Iranian tire maker seeks investor, partner
Tehran – An Iranian tire maker is in search of possible investors or “partners” that could help it update its old bias technology and produce 40,000 tonnes of radial truck and bus tires.
Pars Tire, producing the Pirouzi brand, currently has a nameplate capacity of 40,000 tonnes of bias truck and bus tires. There is, though, declining demand for these products in both domestic and international markets.
The company is, therefore, now aiming to attract investment from international companies to upgrade its plant in Saveh, 100km south of Tehran.
“Before the 1979 revolution we had a partnership with Pirelli but that stopped and we now have an out-dated technology,” explained managing director Hassan Khayyer.
“Now we want international partners to come and help us, not just in terms of technology but also in financial terms too,” he added.
According to the official, Pars Tire aims to develop its current plant in three phases, producing a total of 26,000 tonnes of truck and bus radial (TBR); 4,000 tonnes of light truck radial tires and 10,000 tonnes of passenger car radial (PCR) tires per year.
“Our estimation is that the project will cost about €100-120 million, and we want investors to come and take a share of it.”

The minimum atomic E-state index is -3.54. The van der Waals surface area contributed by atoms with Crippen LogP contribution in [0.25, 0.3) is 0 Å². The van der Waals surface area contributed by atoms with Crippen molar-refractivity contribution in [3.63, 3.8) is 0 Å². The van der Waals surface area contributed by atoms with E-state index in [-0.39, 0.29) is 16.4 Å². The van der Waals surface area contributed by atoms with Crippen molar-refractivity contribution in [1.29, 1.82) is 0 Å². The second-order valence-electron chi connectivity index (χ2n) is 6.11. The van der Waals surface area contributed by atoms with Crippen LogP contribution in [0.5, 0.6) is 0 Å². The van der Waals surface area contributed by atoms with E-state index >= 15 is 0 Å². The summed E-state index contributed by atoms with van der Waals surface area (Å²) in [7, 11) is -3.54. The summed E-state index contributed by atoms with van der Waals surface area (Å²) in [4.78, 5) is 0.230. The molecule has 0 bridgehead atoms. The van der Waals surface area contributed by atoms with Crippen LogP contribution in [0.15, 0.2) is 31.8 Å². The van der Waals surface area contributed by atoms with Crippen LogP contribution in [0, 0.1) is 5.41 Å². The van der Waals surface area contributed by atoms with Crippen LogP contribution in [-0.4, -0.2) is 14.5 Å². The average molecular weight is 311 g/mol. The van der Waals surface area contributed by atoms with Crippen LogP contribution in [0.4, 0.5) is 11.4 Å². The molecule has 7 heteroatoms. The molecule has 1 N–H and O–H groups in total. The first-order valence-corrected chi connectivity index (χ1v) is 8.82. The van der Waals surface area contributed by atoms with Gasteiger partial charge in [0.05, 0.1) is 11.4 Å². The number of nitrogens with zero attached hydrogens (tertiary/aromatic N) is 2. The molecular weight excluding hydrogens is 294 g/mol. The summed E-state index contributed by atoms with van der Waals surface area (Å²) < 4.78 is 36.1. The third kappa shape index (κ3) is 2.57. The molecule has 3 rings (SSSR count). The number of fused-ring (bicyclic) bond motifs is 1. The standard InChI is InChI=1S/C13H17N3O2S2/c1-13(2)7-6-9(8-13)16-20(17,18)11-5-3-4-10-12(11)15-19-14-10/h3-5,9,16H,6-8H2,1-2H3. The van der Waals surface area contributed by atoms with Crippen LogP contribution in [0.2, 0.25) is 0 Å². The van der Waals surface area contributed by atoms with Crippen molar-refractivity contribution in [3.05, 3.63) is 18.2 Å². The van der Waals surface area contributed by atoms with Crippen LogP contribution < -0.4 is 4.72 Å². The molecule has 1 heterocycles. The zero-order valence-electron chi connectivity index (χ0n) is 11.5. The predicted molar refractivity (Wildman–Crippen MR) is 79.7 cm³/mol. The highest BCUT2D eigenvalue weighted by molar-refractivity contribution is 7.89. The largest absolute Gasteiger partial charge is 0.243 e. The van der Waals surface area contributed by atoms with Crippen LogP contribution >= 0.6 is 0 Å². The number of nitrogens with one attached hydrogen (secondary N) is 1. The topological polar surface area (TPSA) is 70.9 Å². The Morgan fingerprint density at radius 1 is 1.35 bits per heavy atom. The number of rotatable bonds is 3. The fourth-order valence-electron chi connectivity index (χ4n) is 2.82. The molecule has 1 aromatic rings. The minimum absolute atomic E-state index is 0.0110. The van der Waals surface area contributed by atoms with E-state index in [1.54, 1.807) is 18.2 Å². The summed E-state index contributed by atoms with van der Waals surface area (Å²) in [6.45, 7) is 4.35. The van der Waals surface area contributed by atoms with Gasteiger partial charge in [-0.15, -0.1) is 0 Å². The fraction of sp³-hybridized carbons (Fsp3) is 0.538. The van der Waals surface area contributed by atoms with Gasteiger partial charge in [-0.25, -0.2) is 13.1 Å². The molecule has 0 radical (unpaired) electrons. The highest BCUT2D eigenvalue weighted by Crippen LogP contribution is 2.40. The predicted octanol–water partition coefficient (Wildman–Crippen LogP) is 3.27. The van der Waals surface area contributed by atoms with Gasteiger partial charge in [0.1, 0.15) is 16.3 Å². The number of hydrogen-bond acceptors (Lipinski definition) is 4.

“We have no restriction as to how big the investment is and even shares of the company are up for grabs. Investors can even appoint managers in the company if they wish to,” he further explained.
For Pars, said Khayyer, technology, brand and licence are all included in the wish-list.
“We are looking for a company to come down here and have a base, not just a licence or the purchase of technology,” the Pars managing director added.
Unlike a recent wave of projects that are solely looking Westwards for partners, Pars has had negotiations with possible Chinese investors.
But confidence in the market, despite the waiver of sanctions against Iran in January, has yet to bounce back up.
The US 2016 election and its effects on international relations with Iran, as well as the Islamic Republic’s presidential election in 2017 can all change the current dynamics of the market.
“Despite the gold rush, investors still want market stability and security before making a move to Iran and that can be a main challenge for us,” explained Khayyer.